Color blindness is a term used to describe “Color Visual Deficiency” which affects an individual’s ability to accurately perceive color. Though it’s worth noting that different types of color blindness affect different people in different ways.

Red-Green Color Blindness

This is the most common type of color blindness that affects the individual’s ability to distinguish between various shades of red, and green as well as impacting their perception of various shades of yellow.

It’s also worth noting that Red-Green color blindness is typically a genetic condition that is carried on the X chromosome. It also tends to be more common in people with Northern European ancestry. It’s estimated that some 1 in 12 men and 1 in 200 women have some degree of red-green color blindness.

Blue-Yellow Color Blindness

Also known as “Tritan Defects.” This is a much rarer type of color deficiency compared to Red-Green color blindness. Though it can potentially lead to trouble seeing different shades of blue, and black or green and black. Fortunately, Tritan Defects isn’t known to impact visual sharpness. Blue-Yellow color blindness statistically affects both men and women equally at a rate of about 1 in 10,000 people.

Blue Cone Monochromacy

This is a more serious form of color blindness, where the individual struggles to see any colors at all. It also tends to cause poor visual acuity, with symptoms like blurry or double vision. Individuals with Blue Cone Monochromacy visual deficiency often develop other vision conditions include things like light sensitivity nearsightedness and nystagmus.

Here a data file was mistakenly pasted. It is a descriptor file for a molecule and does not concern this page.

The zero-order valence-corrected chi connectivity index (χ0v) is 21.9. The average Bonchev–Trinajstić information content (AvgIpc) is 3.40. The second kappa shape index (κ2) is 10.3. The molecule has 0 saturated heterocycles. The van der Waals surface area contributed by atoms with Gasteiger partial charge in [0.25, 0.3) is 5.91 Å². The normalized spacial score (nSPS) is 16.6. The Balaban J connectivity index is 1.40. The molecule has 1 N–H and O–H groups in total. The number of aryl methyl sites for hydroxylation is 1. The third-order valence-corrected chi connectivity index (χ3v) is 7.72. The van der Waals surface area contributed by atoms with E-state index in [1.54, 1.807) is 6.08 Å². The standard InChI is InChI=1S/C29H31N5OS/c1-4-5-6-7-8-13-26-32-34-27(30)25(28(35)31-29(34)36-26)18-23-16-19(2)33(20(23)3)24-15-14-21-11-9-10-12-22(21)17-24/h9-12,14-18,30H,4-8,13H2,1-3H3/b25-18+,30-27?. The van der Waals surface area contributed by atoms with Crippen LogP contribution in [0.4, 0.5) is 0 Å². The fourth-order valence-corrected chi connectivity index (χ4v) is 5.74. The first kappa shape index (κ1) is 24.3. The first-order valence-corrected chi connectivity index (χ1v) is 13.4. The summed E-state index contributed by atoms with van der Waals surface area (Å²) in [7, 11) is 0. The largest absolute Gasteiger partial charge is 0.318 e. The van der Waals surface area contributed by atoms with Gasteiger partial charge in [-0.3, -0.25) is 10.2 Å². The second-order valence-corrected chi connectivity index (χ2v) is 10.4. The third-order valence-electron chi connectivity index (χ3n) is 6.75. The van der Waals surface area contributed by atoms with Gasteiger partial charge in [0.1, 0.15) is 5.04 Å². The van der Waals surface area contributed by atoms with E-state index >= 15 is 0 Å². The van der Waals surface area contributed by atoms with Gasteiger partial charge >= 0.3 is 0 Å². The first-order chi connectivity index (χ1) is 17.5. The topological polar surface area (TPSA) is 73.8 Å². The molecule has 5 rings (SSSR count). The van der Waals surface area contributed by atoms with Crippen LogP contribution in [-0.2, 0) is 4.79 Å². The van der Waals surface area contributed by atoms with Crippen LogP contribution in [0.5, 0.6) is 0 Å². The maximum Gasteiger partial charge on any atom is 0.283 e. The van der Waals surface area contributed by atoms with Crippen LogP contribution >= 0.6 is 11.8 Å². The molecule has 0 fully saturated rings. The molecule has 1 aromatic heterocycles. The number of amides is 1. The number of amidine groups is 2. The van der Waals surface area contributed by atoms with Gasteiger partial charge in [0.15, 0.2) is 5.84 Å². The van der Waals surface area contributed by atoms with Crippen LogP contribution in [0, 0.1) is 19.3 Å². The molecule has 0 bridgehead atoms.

Statistically, Blue Cone Monochromacy affects around 1 in 100,000 people develop blue cone monochromacy, and men tend to develop this condition more often than women.

Achromatopsia

Is a type of color blindness where the individual sees no color vision at all, and it is often accompanied by symptoms of blue cone monochromacy.

How Is Color Blindness Diagnosed?

Individuals with color blindness typically have it from birth or a very early age, and often don’t realize that they are color blind. Though there are certain eye conditions and genetic conditions that can cause color blindness to develop later in life.

Fortunately, a comprehensive eye exam includes basic diagnostics where special series of charts called pseudoisochromatic plates or charts are presented to the patient. Each one features a variety of dots in different color configurations representing basic numbers, letters, or recognizable shapes. This helps to assess the type and severity of Color Visual Deficiency, as part of developing an effective treatment plan.

How Is Color Blindness Treated?

While there isn’t a completely effective “Cure” for color blindness linked to genetics such as X-Chromosome-based Red-Green visual color deficiency, there are ways to help deal with the visual effect. There are also some types of color blindness caused by other factors such as or brain trauma, injury, or illness that can potentially improve the ability to accurately perceive color

One of the most effective methods is to use color-correcting glasses that can help filter the light that enters the eye. There are also some treatment plans where the individual with color blindness wears a red contact lens in one eye, which gradually helps the brain differentiate between colors. Though this option isn’t always effective.